Top 10 Things Malaysians Wasted Their Money On In 2015

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As we are nearing the very tail end of 2015, it is time to reflect on our finances, and how we fared this tear. What were the financial mistakes you have made, and what can you do better next year?

One of the biggest mistakes almost everyone make is overspending. It’s remarkably easy to overspend. Not only are we surrounded by enticing things to buy, it has become increasingly easy to buy things, even when we are sitting in the office via thousands of online shopping sites. We are so used to buying things, sometimes we tend to forget that these expenses are purely optional.

Here are the 10 most common things Malaysians have been wasting their money on this year:

1. Mamak

Food has always been a cultural thing for Malaysians, to the point that we would gladly admit that certain food represents us. This is not just true for the foodies. Almost every Malaysian would flock to the mamak for supper every other night to hang out with friends.

While food is indeed a necessity, the main point here is that we are spending way too much on food that the habit actually hurts our pockets. That, plus the fact that if you look at the prices at the mamak they aren’t much cheaper than other types of eateries. Often times, they can be more expensive.

How to save money:
Other than the usual three meals, consider meeting at places such as your or your friend’s home, or at the park to hang out with your friends. This will definitely save you at least a few bucks a night.

2. Gadgets

In the wee hours of November 6 last year, you might have been one of the many Malaysians queuing up to get hold of the new iPhone 6. Keeping up with the latest technology comes with a price, and the sad truth is, not many of us can afford that price. If keeping up with this hobby is racking up thousands of Ringgit of debt on your credit card, it’s time to look for a new pastime.

How to save money:
Buy a gadget only when you need it or upgrade only when your phone is no longer functioning. Sometimes it may make more sense to spend a little bit more on a good smartphone that can last you longer. And if you’re an Apple fan try to hold off your urges for major upgrades instead of incremental ones.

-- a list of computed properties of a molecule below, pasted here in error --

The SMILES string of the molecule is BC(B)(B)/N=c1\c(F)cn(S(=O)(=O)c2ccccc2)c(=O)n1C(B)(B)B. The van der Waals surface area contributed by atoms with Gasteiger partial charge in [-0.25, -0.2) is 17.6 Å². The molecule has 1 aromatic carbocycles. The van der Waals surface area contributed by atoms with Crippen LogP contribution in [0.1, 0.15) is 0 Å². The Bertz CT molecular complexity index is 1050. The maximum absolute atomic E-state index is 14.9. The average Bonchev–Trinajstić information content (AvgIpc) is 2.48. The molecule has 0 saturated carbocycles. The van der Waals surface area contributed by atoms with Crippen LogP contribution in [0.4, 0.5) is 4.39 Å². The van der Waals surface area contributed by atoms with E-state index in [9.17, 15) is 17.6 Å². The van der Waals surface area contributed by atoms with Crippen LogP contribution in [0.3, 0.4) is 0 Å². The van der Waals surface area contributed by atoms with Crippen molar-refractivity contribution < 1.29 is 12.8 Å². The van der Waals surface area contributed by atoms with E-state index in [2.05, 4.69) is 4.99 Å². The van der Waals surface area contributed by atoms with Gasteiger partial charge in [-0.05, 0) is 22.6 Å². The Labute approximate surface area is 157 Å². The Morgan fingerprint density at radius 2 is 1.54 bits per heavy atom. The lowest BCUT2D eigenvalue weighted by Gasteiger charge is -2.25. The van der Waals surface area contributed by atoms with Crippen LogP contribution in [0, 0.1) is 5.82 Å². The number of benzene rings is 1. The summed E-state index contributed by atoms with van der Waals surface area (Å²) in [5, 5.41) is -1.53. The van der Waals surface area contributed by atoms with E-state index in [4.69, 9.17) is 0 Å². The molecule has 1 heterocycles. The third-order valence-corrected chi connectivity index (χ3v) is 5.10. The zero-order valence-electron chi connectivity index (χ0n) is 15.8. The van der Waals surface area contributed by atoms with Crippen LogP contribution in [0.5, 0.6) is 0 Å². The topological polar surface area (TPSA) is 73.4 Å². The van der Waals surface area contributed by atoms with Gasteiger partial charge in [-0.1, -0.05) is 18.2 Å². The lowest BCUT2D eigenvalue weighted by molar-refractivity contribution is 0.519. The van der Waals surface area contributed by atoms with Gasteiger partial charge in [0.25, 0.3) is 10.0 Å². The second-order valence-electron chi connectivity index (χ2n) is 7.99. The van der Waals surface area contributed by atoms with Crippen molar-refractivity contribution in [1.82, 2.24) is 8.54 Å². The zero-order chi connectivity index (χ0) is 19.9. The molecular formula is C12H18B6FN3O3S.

3. Daily expensive coffee

Ask any caffeine addicts and they would tell you that life begins after coffee, but life shouldn’t begin after EXPENSIVE coffee. With many hipster cafes and coffee places mushrooming in town, it has become a norm for Malaysians to pay about RM10 for a cuppa.

Coffee is a daily expense that quietly drains your bank account without you even noticing. That daily latte of RM10 on office days can costs you RM200 a month, and RM2,400 per year – all just for coffee!

How to save money:
You can always get your morning caffeine dosage from the mamak down your street. Or you can brew your own at home or at office. If quality is what you argue about, why not invest in a coffee machine that will allow you to have the same high-quality coffee as the café?

4. Gym memberships

As the New Year approaches, gyms would probably expect a barrage of new sign-ups, as it is not uncommon for people to make getting fit their resolution for the new year. The lack of time due to workload or a lengthy commute often becomes excuses on why people lag behind their exercise regime. Irregular visits to the gym would not get you the results that you want. You end up wasting your hard-earned money on a gym membership you do not have time for.

How to save money:
Obviously the best way will be to drop the gym and rather opt to exercise at home or at the nearest park. There are thousands of YouTube videos of different workouts, and they are FREE!

5. Service packages

One of the easiest ways for businesses to get money from you, the customers, upfront is by selling packages of their services, be it manicure/pedicure, car wash/polish, facial, or even massages. Yes, packages may seem cheaper but if you are not going to use the service regularly, you are taking on a big risk by paying too much money upfront. There have been many cases of businesses winding up, leaving all their existing customers who bought such packages in a lurch.

How to save money: